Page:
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For all the attention it drew, you’d think the June 26, 2000, announcement of progress in human genome research was the biggest science news story of the year, with rapturous headlines such as "A Genome Milestone" (Newsweek), "Genetic Code of Human Life Is Cracked by Scientists" (The New York Times), and "Scientists Joyously Announce Gene Sequencing Completion" (Boston Herald).
At press conferences in both the United Kingdom and the United States, attended by both President Clinton and British Prime Minister Tony Blair, the Maryland-based Celera Genomics Corporation announced that it had achieved a "first assembly" of the human genome.
And it was all hype.
This was not an "assembly" in any sense of the word. A true assembly would involve, at the very least, knowing where all the important genes are on each of our twenty-three pairs of chromosomes. Yet we don’t even have any idea of how many genes the human body has, much less what they all do and where they all belong.
Estimates range tremendously, with a single science journal, Nature Genetics, running three different articles in its June 2000 issue providing estimates ranging from 34,000 to perhaps 120,000 or even more.
In fairness, part of this uncertainty stems from differing definitions of what constitutes a gene, but it is weird that we keep hearing that "X percent of the human genome has been mapped" when we don’t even know how many genes are in it. That said, even if the real number is the low-end estimate of 34,000, Celera has found only about a third of them.
What Celera has actually done is to identify the 3.12 billion "base pairs" of DNA that make up the larger bits of DNA that make up the larger pieces of DNA that eventually compose the things we really care about, the genes. This base-pair identification is all very nice from a pure science perspective, but it has little practical application at this point.
What we really need to know is what the genes composed of those pairs actually do. If you could name each letter in the Cyrillic alphabet, write them all out properly, and put them in correct order, would that mean that you could speak or understand even a single word of Russian?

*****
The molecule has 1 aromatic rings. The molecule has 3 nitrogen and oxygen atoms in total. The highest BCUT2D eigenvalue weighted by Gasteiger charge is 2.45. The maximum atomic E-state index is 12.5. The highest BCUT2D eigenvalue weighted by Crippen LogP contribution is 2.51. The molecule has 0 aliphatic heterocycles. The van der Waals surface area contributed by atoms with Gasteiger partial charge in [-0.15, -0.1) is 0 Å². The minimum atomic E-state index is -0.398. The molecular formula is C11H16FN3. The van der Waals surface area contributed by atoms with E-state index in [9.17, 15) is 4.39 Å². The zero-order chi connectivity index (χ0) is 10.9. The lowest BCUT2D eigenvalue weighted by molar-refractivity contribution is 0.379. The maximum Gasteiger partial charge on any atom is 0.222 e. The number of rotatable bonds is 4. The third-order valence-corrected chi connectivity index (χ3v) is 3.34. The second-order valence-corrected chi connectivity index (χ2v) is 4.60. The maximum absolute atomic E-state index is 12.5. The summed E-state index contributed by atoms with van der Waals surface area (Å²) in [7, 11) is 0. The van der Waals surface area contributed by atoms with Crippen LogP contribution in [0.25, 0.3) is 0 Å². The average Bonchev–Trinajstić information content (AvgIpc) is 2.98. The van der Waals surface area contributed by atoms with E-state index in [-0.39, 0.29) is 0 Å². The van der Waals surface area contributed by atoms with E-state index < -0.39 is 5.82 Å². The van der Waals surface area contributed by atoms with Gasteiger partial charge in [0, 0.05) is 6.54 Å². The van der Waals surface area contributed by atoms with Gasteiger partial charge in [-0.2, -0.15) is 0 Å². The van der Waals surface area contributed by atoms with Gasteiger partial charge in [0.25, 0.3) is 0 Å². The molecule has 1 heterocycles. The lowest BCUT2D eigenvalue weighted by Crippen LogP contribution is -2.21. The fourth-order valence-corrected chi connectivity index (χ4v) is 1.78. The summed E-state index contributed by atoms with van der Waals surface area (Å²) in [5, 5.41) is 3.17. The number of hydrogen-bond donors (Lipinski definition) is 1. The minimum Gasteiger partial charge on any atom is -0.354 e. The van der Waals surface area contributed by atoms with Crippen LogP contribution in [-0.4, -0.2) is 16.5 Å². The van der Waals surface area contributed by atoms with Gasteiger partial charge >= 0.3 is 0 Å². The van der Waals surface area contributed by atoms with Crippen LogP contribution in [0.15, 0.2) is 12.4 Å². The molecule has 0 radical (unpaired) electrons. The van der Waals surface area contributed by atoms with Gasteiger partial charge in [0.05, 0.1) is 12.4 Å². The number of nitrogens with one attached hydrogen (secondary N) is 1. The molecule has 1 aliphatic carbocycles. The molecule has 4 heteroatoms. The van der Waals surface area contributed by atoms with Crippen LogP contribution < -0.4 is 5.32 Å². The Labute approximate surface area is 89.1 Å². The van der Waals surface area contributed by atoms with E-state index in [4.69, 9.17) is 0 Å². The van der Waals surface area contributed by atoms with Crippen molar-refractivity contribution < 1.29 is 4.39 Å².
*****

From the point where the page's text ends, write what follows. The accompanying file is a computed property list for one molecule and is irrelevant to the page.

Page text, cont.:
Merely knowing the letters of the Russian alphabet won’t help you much here.
Even if Celera had given us a true gene map and had been able to compose the genetic equivalent of Russian words and sentences out of the genome’s Cyrillic alphabet, the announcement would still be deceptive: there’s no such thing as "the human genome," because each individual’s genetic makeup is unique.
Celera is actually sequencing the genes of just five people, each of whose genetic makeup will be slightly different from the others’—and from your’s and mine. This point is far from splitting hairs—or DNA—because when it comes to fixing our bodies or finding out which medicine is best for any particular person, arguably the most important aspect of our genomes is not the 99.9 percent of the genes we share but the 0.1 percent or so that are different.
Further, Nobody reached any genetic milestone on June 26. There was no substantial difference between what had been accomplished by then as opposed to the month before or the month after. The press conferences were PR events, nothing more. Some scientists have admitted that the much-applauded announcement was hype, but they see Celera’s grandstanding as a way of boosting support for the biotech industry.
Yet despite some bad—and unfair—publicity in the area of genetically engineered crops, biotech needs no such PR boost. Throughout the world, companies are making incredible genetic-medical breakthroughs without any help from Celera or the Human Genome Project.
Rather than waiting for scientists to figure everything out, these companies are taking specific pieces of information they or others have collected and are applying them right now.
In human trials, they’re already replacing and fixing faulty genes. They’re applying this kind of information to organ regeneration, experimenting on how to take cells from one part of a person and make them grow into a completely different type of cell in another part of that person, even a heart or a brain. In actual practice, they’re applying this knowledge to pharmacogenetics, determining a medicine or course of treatment based on mutations in a given gene in an individual person.
All of this is happening here and now to humans, not in test tubes or lab rats or transistors in a supercomputer. Biotech is already ushering in an age of medical miracles. There’s no need for grandstanding.